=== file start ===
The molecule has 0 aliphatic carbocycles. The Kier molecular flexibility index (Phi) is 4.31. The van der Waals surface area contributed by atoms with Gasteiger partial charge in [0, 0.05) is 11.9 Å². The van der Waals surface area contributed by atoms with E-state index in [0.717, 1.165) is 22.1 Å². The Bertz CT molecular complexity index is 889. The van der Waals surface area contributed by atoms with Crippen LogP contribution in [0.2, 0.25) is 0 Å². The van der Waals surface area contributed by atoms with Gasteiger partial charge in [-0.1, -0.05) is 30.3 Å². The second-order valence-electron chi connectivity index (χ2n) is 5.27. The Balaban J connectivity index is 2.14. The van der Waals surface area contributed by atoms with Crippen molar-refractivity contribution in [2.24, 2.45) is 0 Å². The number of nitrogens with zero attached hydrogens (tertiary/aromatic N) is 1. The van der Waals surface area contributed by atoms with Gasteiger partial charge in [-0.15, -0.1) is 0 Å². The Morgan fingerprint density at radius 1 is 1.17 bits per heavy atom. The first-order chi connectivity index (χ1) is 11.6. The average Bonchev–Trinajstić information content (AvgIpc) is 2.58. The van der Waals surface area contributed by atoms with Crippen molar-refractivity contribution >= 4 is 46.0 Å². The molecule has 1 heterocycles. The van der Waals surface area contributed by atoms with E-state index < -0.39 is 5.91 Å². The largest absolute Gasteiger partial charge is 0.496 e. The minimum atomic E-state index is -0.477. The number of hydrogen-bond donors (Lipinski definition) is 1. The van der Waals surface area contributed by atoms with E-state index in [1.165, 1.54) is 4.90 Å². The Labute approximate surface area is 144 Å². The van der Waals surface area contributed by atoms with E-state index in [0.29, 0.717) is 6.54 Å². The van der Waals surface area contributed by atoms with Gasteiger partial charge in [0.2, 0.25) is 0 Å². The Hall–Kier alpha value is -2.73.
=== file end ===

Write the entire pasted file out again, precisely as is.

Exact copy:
The molecule has 0 aliphatic carbocycles. The Kier molecular flexibility index (Phi) is 4.31. The van der Waals surface area contributed by atoms with Gasteiger partial charge in [0, 0.05) is 11.9 Å². The van der Waals surface area contributed by atoms with E-state index in [0.717, 1.165) is 22.1 Å². The Bertz CT molecular complexity index is 889. The van der Waals surface area contributed by atoms with Crippen LogP contribution in [0.2, 0.25) is 0 Å². The van der Waals surface area contributed by atoms with Gasteiger partial charge in [-0.1, -0.05) is 30.3 Å². The second-order valence-electron chi connectivity index (χ2n) is 5.27. The Balaban J connectivity index is 2.14. The van der Waals surface area contributed by atoms with Crippen molar-refractivity contribution in [2.24, 2.45) is 0 Å². The number of nitrogens with zero attached hydrogens (tertiary/aromatic N) is 1. The van der Waals surface area contributed by atoms with Gasteiger partial charge in [-0.15, -0.1) is 0 Å². The Morgan fingerprint density at radius 1 is 1.17 bits per heavy atom. The first-order chi connectivity index (χ1) is 11.6. The average Bonchev–Trinajstić information content (AvgIpc) is 2.58. The van der Waals surface area contributed by atoms with Crippen molar-refractivity contribution >= 4 is 46.0 Å². The molecule has 1 heterocycles. The van der Waals surface area contributed by atoms with E-state index < -0.39 is 5.91 Å². The largest absolute Gasteiger partial charge is 0.496 e. The minimum atomic E-state index is -0.477. The number of hydrogen-bond donors (Lipinski definition) is 1. The van der Waals surface area contributed by atoms with E-state index in [1.165, 1.54) is 4.90 Å². The Labute approximate surface area is 144 Å². The van der Waals surface area contributed by atoms with E-state index in [0.29, 0.717) is 6.54 Å². The van der Waals surface area contributed by atoms with Gasteiger partial charge in [0.2, 0.25) is 0 Å². The Hall–Kier alpha value is -2.73.